Posted 10 months ago on Feb. 10, 2013, 4:51 a.m. EST by alldone
This content is user submitted and not an official statement
The great thing about OWS is that it has focused the minds of thousands (if not tens of thousands) of people into trying come up with some sort of alternative system of organizing society.
The problem is that any solution encompasses so many variables that it quickly degenerates into a cacophony of noise, making it difficult to distinguish the wheat from the chaff.
This is where allegories come in – allegories make it easier to understand both the problem and the solution.
Can there be a more searing criticism of totalitarianism than George Orwell’s Animal Farm. And it is not difficult to see that modern society can be characterized as a form of totalitarianism behind the façade of democracy.
While Orwell had Stalinism in mind, his allegory can be broadened to include the inevitability of hierarchies emerging whenever humans (and animals) live in societies.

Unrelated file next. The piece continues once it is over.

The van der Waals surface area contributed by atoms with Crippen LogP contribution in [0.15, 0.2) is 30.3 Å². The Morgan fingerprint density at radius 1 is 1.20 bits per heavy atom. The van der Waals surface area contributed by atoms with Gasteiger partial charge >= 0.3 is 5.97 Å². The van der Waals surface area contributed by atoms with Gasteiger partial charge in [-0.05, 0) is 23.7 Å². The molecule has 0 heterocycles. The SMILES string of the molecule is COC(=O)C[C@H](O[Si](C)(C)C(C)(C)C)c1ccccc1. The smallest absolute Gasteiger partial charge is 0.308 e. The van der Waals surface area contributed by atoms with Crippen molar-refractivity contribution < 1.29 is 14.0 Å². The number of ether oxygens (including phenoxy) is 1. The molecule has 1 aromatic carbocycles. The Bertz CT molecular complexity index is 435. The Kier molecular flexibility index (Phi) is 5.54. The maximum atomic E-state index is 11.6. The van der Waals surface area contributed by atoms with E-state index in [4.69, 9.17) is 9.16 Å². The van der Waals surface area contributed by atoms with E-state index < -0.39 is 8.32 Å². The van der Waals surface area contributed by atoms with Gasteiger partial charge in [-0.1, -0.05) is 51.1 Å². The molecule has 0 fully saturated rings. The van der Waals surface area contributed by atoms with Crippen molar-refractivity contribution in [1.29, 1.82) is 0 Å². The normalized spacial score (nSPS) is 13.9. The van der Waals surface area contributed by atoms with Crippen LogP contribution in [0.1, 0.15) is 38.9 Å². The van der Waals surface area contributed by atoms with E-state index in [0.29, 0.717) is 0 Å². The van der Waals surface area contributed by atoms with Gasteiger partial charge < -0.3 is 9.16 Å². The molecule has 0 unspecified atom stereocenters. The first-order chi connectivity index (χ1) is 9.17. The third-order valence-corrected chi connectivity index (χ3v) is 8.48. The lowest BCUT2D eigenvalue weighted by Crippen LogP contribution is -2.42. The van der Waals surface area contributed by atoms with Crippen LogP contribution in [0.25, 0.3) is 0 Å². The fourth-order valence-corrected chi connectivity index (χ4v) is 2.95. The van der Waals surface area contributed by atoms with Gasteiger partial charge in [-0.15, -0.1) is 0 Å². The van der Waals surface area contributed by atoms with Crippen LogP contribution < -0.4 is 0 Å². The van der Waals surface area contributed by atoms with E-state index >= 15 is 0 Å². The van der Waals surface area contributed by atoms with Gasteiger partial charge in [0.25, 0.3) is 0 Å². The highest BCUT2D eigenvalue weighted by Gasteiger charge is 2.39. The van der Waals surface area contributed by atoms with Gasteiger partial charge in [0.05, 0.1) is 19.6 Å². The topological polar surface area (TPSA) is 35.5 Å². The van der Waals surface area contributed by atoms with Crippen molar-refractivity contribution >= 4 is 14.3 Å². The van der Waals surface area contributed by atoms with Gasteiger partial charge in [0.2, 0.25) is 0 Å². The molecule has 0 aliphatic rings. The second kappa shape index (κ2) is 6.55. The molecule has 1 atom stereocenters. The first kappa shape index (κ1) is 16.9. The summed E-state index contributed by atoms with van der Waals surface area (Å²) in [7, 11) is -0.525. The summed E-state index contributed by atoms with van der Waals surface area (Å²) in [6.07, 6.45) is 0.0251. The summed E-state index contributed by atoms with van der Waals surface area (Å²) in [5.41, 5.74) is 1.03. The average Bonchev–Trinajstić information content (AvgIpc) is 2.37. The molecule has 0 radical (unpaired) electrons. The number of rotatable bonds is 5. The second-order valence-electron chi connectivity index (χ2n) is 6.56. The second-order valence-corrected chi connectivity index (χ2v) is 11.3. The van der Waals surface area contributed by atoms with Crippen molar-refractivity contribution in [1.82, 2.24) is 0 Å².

Hierarchies are not necessarily bad. Some people are smarter, some stronger others visionary and imaginative while a rare few have the ability to lead. The ability to organize into hierarchies obviously has an evolutionary advantage.
The animals, after having ousted the farmer, quickly organized into a hierarchy based on ability and skill. As a result power started to coalesce but we know that power corrupts and absolute power corrupts absolutely leading to the inevitable outcome.
Let’s say the animals having learned from their previous experience are given another chance. What would they do differently? In particular, how do they overcome the corrupting influence of power?
My definition of power - Power is one of the universal dimensions that arise when humans live in societies, alongside love, cooperation, aesthetics, education, intellectual curiosity, culture and religion.
Power is the ability to influence the actions of others or change the environment to achieve a particular end.